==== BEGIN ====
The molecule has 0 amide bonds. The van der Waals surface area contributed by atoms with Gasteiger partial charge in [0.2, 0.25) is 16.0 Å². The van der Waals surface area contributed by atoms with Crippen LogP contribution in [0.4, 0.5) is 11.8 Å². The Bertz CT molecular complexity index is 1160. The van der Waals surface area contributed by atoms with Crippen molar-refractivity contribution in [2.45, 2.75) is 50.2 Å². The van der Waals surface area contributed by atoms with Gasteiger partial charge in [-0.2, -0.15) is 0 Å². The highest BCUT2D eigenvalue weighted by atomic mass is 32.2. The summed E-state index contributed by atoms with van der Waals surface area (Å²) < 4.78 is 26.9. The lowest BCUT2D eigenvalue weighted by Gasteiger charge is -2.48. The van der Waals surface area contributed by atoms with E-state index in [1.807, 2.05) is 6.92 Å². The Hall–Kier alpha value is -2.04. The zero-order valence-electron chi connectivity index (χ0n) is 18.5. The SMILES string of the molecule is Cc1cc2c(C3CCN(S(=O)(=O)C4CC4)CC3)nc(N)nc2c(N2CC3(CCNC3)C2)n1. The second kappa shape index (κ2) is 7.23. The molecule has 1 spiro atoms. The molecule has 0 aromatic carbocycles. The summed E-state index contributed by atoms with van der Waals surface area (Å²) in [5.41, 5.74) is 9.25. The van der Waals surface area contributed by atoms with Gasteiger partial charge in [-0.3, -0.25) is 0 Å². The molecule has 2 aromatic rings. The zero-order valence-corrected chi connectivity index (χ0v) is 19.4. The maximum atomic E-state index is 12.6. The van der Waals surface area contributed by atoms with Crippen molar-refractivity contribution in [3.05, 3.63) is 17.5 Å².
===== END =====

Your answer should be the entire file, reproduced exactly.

The molecule has 0 amide bonds. The van der Waals surface area contributed by atoms with Gasteiger partial charge in [0.2, 0.25) is 16.0 Å². The van der Waals surface area contributed by atoms with Crippen LogP contribution in [0.4, 0.5) is 11.8 Å². The Bertz CT molecular complexity index is 1160. The van der Waals surface area contributed by atoms with Crippen molar-refractivity contribution in [2.45, 2.75) is 50.2 Å². The van der Waals surface area contributed by atoms with Gasteiger partial charge in [-0.2, -0.15) is 0 Å². The highest BCUT2D eigenvalue weighted by atomic mass is 32.2. The summed E-state index contributed by atoms with van der Waals surface area (Å²) < 4.78 is 26.9. The lowest BCUT2D eigenvalue weighted by Gasteiger charge is -2.48. The van der Waals surface area contributed by atoms with E-state index in [1.807, 2.05) is 6.92 Å². The Hall–Kier alpha value is -2.04. The zero-order valence-electron chi connectivity index (χ0n) is 18.5. The SMILES string of the molecule is Cc1cc2c(C3CCN(S(=O)(=O)C4CC4)CC3)nc(N)nc2c(N2CC3(CCNC3)C2)n1. The second kappa shape index (κ2) is 7.23. The molecule has 1 spiro atoms. The molecule has 0 aromatic carbocycles. The summed E-state index contributed by atoms with van der Waals surface area (Å²) in [5.41, 5.74) is 9.25. The van der Waals surface area contributed by atoms with Gasteiger partial charge in [-0.3, -0.25) is 0 Å². The molecule has 2 aromatic rings. The zero-order valence-corrected chi connectivity index (χ0v) is 19.4. The maximum atomic E-state index is 12.6. The van der Waals surface area contributed by atoms with Crippen molar-refractivity contribution in [3.05, 3.63) is 17.5 Å².